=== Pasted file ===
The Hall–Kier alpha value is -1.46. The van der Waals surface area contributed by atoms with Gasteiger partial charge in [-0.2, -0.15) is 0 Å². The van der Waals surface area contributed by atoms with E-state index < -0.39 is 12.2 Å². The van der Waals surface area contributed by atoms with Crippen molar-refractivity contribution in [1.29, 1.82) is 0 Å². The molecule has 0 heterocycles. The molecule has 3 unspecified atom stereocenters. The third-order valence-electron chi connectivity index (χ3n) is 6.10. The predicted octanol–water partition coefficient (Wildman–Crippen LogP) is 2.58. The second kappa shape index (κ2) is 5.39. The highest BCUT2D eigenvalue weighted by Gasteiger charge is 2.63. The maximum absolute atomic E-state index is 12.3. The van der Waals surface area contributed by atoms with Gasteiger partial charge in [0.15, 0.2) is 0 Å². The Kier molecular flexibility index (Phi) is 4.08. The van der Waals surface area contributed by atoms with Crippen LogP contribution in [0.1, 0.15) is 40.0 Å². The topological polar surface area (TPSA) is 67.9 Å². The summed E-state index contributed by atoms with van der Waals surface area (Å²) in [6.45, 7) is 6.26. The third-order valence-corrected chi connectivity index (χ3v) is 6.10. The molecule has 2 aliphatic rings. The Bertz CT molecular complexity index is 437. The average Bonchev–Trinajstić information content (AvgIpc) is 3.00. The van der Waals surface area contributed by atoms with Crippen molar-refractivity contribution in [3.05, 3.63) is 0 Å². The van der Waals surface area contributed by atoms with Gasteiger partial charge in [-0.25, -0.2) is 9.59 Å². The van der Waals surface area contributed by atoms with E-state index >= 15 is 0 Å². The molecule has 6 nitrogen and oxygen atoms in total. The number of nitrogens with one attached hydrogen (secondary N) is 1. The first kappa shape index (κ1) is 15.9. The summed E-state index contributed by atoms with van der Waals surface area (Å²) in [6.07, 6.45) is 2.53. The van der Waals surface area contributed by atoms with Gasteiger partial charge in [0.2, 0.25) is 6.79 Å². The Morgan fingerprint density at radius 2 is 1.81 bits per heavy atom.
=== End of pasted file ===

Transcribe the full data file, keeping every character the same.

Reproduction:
The Hall–Kier alpha value is -1.46. The van der Waals surface area contributed by atoms with Gasteiger partial charge in [-0.2, -0.15) is 0 Å². The van der Waals surface area contributed by atoms with E-state index < -0.39 is 12.2 Å². The van der Waals surface area contributed by atoms with Crippen molar-refractivity contribution in [1.29, 1.82) is 0 Å². The molecule has 0 heterocycles. The molecule has 3 unspecified atom stereocenters. The third-order valence-electron chi connectivity index (χ3n) is 6.10. The predicted octanol–water partition coefficient (Wildman–Crippen LogP) is 2.58. The second kappa shape index (κ2) is 5.39. The highest BCUT2D eigenvalue weighted by Gasteiger charge is 2.63. The maximum absolute atomic E-state index is 12.3. The van der Waals surface area contributed by atoms with Gasteiger partial charge in [0.15, 0.2) is 0 Å². The Kier molecular flexibility index (Phi) is 4.08. The van der Waals surface area contributed by atoms with Crippen LogP contribution in [0.1, 0.15) is 40.0 Å². The topological polar surface area (TPSA) is 67.9 Å². The summed E-state index contributed by atoms with van der Waals surface area (Å²) in [6.45, 7) is 6.26. The third-order valence-corrected chi connectivity index (χ3v) is 6.10. The molecule has 2 aliphatic rings. The Bertz CT molecular complexity index is 437. The average Bonchev–Trinajstić information content (AvgIpc) is 3.00. The van der Waals surface area contributed by atoms with Crippen molar-refractivity contribution in [3.05, 3.63) is 0 Å². The van der Waals surface area contributed by atoms with Gasteiger partial charge in [-0.25, -0.2) is 9.59 Å². The van der Waals surface area contributed by atoms with E-state index >= 15 is 0 Å². The molecule has 6 nitrogen and oxygen atoms in total. The number of nitrogens with one attached hydrogen (secondary N) is 1. The first kappa shape index (κ1) is 15.9. The summed E-state index contributed by atoms with van der Waals surface area (Å²) in [6.07, 6.45) is 2.53. The van der Waals surface area contributed by atoms with Gasteiger partial charge in [0.2, 0.25) is 6.79 Å². The Morgan fingerprint density at radius 2 is 1.81 bits per heavy atom.